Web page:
Sometimes, when the craving strikes, you just need to head out on the open road. There, you will find out why foodies flock outside on winter mornings in Manhattan for a Dominique Ansel cronut, why they endure the sticky heat of Austin for a tray of ribs from Franklin Barbecue, or brave the sun-drenched sidewalks of L.A. for a Hollywood hot dog at Pink’s. Yes, Baltimore has become a culinary haven, but we still love the thrill of the chase. So get out of Dodge and heed your hankerings—and wanderlust. These dining destinations—listed from nearest to farthest—won’t disappoint.
Washington, D.C., 37 miles // The Lowdown: Despite its rabid fans, long waits, and endlessly Instagrammed food, Toki Underground has managed to keep its cool. From the skate-shop vibe to the inspired take on Asian comfort food, this postage-stamp-sized hot spot is even better than the hype. Kitchen Cred: Remember this hip young chef’s name: Erik Bruner-Yang. The one-time Sticky Rice alum turned 2015 James Beard Rising Star Chef finalist is joining the ranks of trend-setting dining deities such as Danny Bowien (Mission Chinese) and David Chang (Momofuku). Food For Thought: The lineup is approachable (and affordable) but no need to mull the menu: Head straight for a steaming bowl of noodle soup. The rich tonkotsu broth comes in simple, yet complex, arrangements, from classic pulled pork with soft-boiled egg to inspired kimchi infusions. Make it your own with add-ons like melt-in-your-mouth pork belly and house-made “endorphin sauce,” made with five different chilies. However you bedazzle your bowl, sip slowly. And don’t be ashamed to tip it back: There’s a reason Bruner-Yang moves over 200 orders a night. Trip Tip: For good kitchen karma, order the Xie Xie, a round of beers that go to the ramen-making masters in the kitchen. 1234 H St. NE, Washington, D.C., 202-388-3086
Washington, D.C., 39 miles // The Lowdown: The “Rose” in question is chef Aaron Silverman’s grandmother, so it’s only fitting that every element of this charming eatery—mix-and-match plates, antique touches, fresh flowers—is reminiscent of the little luxuries in your own nana’s house. It might take a few hours to get a table (no reservations accepted), but if awards alone are any indication (James Beard Award semifinalist for Best New Restaurant in 2014 and GQ’s Most Outstanding Restaurant of 2015), it’s well worth the wait. Kitchen Cred: Silverman has worked with the crème de la crème including David Chang, Sean Brock, and George Mendes. Now at the helm of his own spot, he wraps past into present—melding the French, Asian, Italian, and Southern influences of his former haunts into something completely original. Food For Thought: Despite the hype, Silverman keeps it real with his eclectic blend of flavors, marrying homespun comfort food with high-end gourmet. Start with the fan-favorite pork sausage, habañero, and lychee salad, which is anything but a bowl of boring greens. Don’t miss the crispy Chesapeake soft-shell crab or spicy strawberry spaghetti, topped with house-made ricotta. Trip Tip: If you’re eating at a table for one, at least one dish will be gratis. 717 8th St. SE, Washington, D.C., 202-580-8889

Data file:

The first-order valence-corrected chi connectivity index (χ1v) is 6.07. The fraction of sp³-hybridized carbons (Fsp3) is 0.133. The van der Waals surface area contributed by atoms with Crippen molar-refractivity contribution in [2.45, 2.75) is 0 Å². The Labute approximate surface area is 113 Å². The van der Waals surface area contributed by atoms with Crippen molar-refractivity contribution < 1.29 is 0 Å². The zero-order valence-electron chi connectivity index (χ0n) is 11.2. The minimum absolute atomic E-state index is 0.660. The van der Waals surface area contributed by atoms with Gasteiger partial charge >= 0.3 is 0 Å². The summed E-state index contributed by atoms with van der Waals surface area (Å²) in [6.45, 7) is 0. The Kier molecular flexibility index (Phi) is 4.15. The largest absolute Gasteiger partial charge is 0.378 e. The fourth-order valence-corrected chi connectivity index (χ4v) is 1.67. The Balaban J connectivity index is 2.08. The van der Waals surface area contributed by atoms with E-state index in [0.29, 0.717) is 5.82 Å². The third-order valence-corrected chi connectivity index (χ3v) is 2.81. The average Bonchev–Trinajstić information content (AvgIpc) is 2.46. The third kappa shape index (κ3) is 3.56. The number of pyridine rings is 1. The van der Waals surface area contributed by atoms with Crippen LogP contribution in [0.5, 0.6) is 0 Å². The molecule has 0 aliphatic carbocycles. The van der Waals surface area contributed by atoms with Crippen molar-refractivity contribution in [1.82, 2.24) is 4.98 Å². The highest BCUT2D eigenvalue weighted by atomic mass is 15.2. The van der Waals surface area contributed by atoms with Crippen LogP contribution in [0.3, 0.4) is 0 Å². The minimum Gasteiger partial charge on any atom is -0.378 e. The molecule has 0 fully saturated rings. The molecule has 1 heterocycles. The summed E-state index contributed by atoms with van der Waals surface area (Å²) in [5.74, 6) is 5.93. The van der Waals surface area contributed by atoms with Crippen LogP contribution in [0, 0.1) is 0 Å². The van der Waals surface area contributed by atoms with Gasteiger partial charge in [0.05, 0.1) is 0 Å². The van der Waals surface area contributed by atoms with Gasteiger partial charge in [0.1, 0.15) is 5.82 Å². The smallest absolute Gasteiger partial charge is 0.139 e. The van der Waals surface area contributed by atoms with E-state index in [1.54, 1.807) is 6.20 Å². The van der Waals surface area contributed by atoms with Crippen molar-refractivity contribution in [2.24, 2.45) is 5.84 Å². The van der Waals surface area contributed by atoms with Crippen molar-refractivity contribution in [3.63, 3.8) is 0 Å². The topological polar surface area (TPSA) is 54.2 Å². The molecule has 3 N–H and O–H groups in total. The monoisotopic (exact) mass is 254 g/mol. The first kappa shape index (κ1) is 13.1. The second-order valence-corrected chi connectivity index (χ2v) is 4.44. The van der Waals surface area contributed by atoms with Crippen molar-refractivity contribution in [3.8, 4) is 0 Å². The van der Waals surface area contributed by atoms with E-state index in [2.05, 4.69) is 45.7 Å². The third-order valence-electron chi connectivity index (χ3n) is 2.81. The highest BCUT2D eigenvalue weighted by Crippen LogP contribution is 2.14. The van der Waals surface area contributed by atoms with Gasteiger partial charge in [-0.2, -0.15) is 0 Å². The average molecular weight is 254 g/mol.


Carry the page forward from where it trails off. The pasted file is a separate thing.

Washington, D.C., 41 miles // The Lowdown: One of the most trusted names in Washington, D.C., isn’t a Capitol Hill congressman or POTUS appointee. Instead, it’s a restaurant in the Penn Quarter (with a second location in the West End), where a luminary cast of VIPs from the Clintons and Obamas to New York Times columnist Maureen Dowd and Supreme Court Justice Ruth Bader Ginsburg choose to break bread. (Or should we say garlic naan?) For the past decade, Rasika has remained a tried-and-true stalwart for its modern take on classic Indian cuisine, but this isn’t your common curry. Rasika continues to top best lists for its intricate, inventive meals. Kitchen Cred: Props to the power duo of Bombay-born, James Beard Award-winning chef Vikram Sunderam and New Delhi-native and veteran restaurateur and James Beard semi-finalist Ashok Bajaj. Also of note: Penn Quarter chef de cuisine Neraj Govil spent 18 years at the Taj Mahal Palace Hotel. No biggie. Food For Thought: Given Sunderam’s ability to amaze the palate, Rasika—derived from “flavors” in Sanskrit—is aptly named. Start with small plates like the famous palak chaat, or signature flash-fried spinach, before moving onto classics like chicken tikka masala, swaddled in a swoon-worthy tomato sauce. Trip Tip: While you’re in the ’hood, saunter down the street to beloved landmarks like the Newseum, National Gallery, and National Mall. 633 D St. NW, Washington, D.C. 202-637-1222
The Restaurant at Patowmack Farm
Lovettsville, VA, 63 miles // The Lowdown: To beat the heat, head south to the foothills of the Blue Ridge Mountains and pastoral Patowmack Farm. Opened in 1998 as one of the first farm-to-table restaurants in America, the organic eatery is locavore to the core, with locally grown goods plucked and plated the very same day. Kitchen Cred: Foraging farmer-chef Tarver King might focus on back-to-basics, but his culinary education—from Philadelphia’s Le Bec-Fin to Napa Valley’s The French Laundry—was anything but. A James Beard semi-finalist, King uses the land’s bounty to create cuisine that’s artistic and avant-garde. Each plate is a little masterpiece, adorned with fresh flowers and herbs, as inspiring as a walk through the nearby woods. Food For Thought: Three menus are broken up by mode of source—“raised,” “grown,” and “found”—rotating regularly based on King’s finds. Taste the seasons as you move through your courses, like the summer cherry gazpacho with pistachio, cucumber, and cardamom cream. Trip Tip: Don’t forget to order one of Loudon County’s award-winning bottles of wine. 42461 Lovettsville Rd., Lovettsville, VA, 540-822-9017